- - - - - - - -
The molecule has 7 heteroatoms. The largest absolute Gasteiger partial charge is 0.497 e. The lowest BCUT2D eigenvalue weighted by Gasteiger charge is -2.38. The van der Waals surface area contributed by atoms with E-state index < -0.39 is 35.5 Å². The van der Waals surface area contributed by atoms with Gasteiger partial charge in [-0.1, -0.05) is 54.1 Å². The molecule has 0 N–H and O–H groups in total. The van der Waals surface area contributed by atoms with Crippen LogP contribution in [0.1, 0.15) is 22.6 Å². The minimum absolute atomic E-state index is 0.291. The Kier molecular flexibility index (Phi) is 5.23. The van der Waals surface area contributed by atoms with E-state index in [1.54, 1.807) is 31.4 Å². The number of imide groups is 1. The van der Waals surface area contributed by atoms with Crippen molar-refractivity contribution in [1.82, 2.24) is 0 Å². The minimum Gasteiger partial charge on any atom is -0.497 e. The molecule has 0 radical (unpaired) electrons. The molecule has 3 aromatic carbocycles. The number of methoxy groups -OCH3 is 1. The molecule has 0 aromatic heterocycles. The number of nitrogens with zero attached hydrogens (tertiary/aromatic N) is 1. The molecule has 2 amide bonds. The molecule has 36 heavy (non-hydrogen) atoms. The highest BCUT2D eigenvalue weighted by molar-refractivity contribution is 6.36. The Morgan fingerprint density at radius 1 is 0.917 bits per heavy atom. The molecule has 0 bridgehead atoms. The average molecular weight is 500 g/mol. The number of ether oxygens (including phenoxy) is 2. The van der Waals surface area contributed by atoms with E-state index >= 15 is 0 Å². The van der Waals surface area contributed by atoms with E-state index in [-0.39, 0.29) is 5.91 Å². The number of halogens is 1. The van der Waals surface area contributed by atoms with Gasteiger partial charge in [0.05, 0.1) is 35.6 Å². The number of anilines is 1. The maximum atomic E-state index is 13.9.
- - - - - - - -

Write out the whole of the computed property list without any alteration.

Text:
The molecule has 7 heteroatoms. The largest absolute Gasteiger partial charge is 0.497 e. The lowest BCUT2D eigenvalue weighted by Gasteiger charge is -2.38. The van der Waals surface area contributed by atoms with E-state index < -0.39 is 35.5 Å². The van der Waals surface area contributed by atoms with Gasteiger partial charge in [-0.1, -0.05) is 54.1 Å². The molecule has 0 N–H and O–H groups in total. The van der Waals surface area contributed by atoms with Crippen LogP contribution in [0.1, 0.15) is 22.6 Å². The minimum absolute atomic E-state index is 0.291. The Kier molecular flexibility index (Phi) is 5.23. The van der Waals surface area contributed by atoms with E-state index in [1.54, 1.807) is 31.4 Å². The number of imide groups is 1. The van der Waals surface area contributed by atoms with Crippen molar-refractivity contribution in [1.82, 2.24) is 0 Å². The minimum Gasteiger partial charge on any atom is -0.497 e. The molecule has 0 radical (unpaired) electrons. The molecule has 3 aromatic carbocycles. The number of methoxy groups -OCH3 is 1. The molecule has 0 aromatic heterocycles. The number of nitrogens with zero attached hydrogens (tertiary/aromatic N) is 1. The molecule has 2 amide bonds. The molecule has 36 heavy (non-hydrogen) atoms. The highest BCUT2D eigenvalue weighted by molar-refractivity contribution is 6.36. The Morgan fingerprint density at radius 1 is 0.917 bits per heavy atom. The molecule has 0 bridgehead atoms. The average molecular weight is 500 g/mol. The number of ether oxygens (including phenoxy) is 2. The van der Waals surface area contributed by atoms with E-state index >= 15 is 0 Å². The van der Waals surface area contributed by atoms with E-state index in [-0.39, 0.29) is 5.91 Å². The number of halogens is 1. The van der Waals surface area contributed by atoms with Gasteiger partial charge in [0.05, 0.1) is 35.6 Å². The number of anilines is 1. The maximum atomic E-state index is 13.9.